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Heads of churches in Jerusalem denounce bloody assaults on Gaza

Palestinians wounded in Israeli fire while waiting for aid, according to health officials, lie on beds at Al Shifa hospital, amid the ongoing conflict between Israel and Hamas, in Gaza City (Photo: Vatican News)

The leaders of the churches in Jerusalem have decried the attacks on Gaza during an emergency aid distribution on February 29.

The heads of the churches in Jerusalem publicly stated on Friday, urging an "immediate and lengthy ceasefire" to halt further bloodshed and denouncing the Israeli military operation as "wanton attacks against innocent civilians."

The church leaders demanded that the "warring parties reach an immediate and lengthy ceasefire" to allow swift distribution of humanitarian aid to victims of the conflict across the strip.

They also sought the "enactment of a negotiated release of those held as captives and prisoners" from the war. 

The church leaders also condemned the Israeli forces spokespersons' refusal to admit responsibility for the attacks and their tendency to blame the victims. 

In the statement, the heads of the church offered "special prayers of support to the Christian communities in Gaza" under their pastoral care. 

For the past several months, about 800 Christians in Gaza have been taking refuge in churches in the strip.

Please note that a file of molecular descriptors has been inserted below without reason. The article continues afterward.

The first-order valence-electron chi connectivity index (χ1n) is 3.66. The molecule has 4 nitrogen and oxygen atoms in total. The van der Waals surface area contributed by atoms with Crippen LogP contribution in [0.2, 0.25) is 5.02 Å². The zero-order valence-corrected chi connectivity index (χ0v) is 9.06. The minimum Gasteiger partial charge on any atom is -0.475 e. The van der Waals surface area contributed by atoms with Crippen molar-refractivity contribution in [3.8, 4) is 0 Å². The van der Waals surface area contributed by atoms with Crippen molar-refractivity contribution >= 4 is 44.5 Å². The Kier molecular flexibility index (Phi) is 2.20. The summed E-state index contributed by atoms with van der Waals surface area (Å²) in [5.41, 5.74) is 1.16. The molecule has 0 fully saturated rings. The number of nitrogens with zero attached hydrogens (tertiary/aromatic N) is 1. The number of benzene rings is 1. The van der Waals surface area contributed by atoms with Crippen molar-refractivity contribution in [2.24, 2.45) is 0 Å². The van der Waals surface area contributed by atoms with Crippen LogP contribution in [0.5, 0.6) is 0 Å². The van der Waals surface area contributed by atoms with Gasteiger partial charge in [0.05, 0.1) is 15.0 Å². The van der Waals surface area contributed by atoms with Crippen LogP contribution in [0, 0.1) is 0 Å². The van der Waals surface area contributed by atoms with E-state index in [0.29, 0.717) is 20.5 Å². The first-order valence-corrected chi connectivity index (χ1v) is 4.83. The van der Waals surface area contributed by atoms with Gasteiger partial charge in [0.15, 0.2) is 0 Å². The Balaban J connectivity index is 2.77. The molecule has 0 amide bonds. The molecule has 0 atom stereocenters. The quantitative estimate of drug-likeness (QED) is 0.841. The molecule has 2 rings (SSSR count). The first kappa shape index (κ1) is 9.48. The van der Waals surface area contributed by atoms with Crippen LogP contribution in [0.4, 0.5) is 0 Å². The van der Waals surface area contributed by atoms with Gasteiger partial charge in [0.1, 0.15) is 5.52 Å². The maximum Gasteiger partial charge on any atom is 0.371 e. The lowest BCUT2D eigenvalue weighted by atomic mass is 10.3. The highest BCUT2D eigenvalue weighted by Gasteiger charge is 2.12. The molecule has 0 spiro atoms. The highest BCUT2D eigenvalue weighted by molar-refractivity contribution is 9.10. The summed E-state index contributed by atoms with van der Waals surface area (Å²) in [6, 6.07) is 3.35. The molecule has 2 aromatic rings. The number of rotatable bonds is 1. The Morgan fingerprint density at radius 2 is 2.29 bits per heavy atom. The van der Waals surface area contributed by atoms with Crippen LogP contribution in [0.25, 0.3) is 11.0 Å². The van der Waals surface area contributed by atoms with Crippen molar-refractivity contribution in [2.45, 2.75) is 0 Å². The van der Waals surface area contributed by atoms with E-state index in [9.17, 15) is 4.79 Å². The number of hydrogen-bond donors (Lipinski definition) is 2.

"We extend these same expressions of solidarity to the intrepid staff and volunteers of the Anglican-run Ahli Hospital, as well as to the patients they serve," the church leaders said in the statement. 

On February 29, a physician from al-Chifa Hospital and other witnesses claimed that Israeli soldiers fired at civilians at the emergency food distribution in Gaza. 

The attacks claimed the lives of 112 people and wounded 760 individuals, the Hamas health ministry reported. 

The church leaders in Jerusalem called for an end to the conflict, the freedom of captives, and the welfare of the war victims. 

The United States, an ally of Israel, demanded answers from the Israeli government about the attacks. - Oliver Samson


Radio Veritas Asia (RVA), a media platform of the Catholic Church, aims to share Christ. RVA started in 1969 as a continental Catholic radio station to serve Asian countries in their respective local language, thus earning the tag “the Voice of Asian Christianity.”  Responding to the emerging context, RVA embraced media platforms to connect with the global Asian audience via its 21 language websites and various social media platforms.